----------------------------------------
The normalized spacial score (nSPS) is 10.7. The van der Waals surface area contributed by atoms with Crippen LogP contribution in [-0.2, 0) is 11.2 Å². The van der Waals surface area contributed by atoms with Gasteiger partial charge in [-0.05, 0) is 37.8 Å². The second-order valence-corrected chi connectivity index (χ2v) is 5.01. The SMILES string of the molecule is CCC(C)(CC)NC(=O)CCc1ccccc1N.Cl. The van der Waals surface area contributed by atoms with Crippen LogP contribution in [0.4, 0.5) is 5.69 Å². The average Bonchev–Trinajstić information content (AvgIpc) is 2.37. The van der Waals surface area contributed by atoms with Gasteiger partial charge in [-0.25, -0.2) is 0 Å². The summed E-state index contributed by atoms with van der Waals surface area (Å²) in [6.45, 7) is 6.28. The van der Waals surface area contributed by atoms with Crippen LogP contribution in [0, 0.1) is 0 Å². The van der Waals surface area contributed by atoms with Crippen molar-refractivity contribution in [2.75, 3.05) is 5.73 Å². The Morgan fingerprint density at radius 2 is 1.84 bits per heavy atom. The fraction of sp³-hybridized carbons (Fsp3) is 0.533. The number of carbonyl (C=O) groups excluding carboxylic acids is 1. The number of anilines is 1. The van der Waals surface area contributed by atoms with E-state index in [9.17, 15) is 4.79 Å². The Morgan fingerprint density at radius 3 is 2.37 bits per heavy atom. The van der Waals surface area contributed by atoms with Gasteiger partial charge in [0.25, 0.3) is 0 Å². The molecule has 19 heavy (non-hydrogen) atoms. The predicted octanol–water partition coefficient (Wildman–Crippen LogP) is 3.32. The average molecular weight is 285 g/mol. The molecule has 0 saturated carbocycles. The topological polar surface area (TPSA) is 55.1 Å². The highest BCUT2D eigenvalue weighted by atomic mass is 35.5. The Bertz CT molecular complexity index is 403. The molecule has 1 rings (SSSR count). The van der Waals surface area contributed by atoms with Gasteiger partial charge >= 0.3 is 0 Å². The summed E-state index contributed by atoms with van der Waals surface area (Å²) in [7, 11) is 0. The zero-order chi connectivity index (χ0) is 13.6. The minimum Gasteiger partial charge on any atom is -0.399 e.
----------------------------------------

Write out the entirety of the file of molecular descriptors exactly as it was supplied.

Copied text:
The normalized spacial score (nSPS) is 10.7. The van der Waals surface area contributed by atoms with Crippen LogP contribution in [-0.2, 0) is 11.2 Å². The van der Waals surface area contributed by atoms with Gasteiger partial charge in [-0.05, 0) is 37.8 Å². The second-order valence-corrected chi connectivity index (χ2v) is 5.01. The SMILES string of the molecule is CCC(C)(CC)NC(=O)CCc1ccccc1N.Cl. The van der Waals surface area contributed by atoms with Crippen LogP contribution in [0.4, 0.5) is 5.69 Å². The average Bonchev–Trinajstić information content (AvgIpc) is 2.37. The van der Waals surface area contributed by atoms with Gasteiger partial charge in [-0.25, -0.2) is 0 Å². The summed E-state index contributed by atoms with van der Waals surface area (Å²) in [6.45, 7) is 6.28. The van der Waals surface area contributed by atoms with Crippen LogP contribution in [0, 0.1) is 0 Å². The van der Waals surface area contributed by atoms with Crippen molar-refractivity contribution in [2.75, 3.05) is 5.73 Å². The Morgan fingerprint density at radius 2 is 1.84 bits per heavy atom. The fraction of sp³-hybridized carbons (Fsp3) is 0.533. The number of carbonyl (C=O) groups excluding carboxylic acids is 1. The number of anilines is 1. The van der Waals surface area contributed by atoms with E-state index in [9.17, 15) is 4.79 Å². The Morgan fingerprint density at radius 3 is 2.37 bits per heavy atom. The van der Waals surface area contributed by atoms with Gasteiger partial charge in [0.25, 0.3) is 0 Å². The molecule has 19 heavy (non-hydrogen) atoms. The predicted octanol–water partition coefficient (Wildman–Crippen LogP) is 3.32. The average molecular weight is 285 g/mol. The molecule has 0 saturated carbocycles. The topological polar surface area (TPSA) is 55.1 Å². The highest BCUT2D eigenvalue weighted by atomic mass is 35.5. The Bertz CT molecular complexity index is 403. The molecule has 1 rings (SSSR count). The van der Waals surface area contributed by atoms with Gasteiger partial charge >= 0.3 is 0 Å². The summed E-state index contributed by atoms with van der Waals surface area (Å²) in [7, 11) is 0. The zero-order chi connectivity index (χ0) is 13.6. The minimum Gasteiger partial charge on any atom is -0.399 e.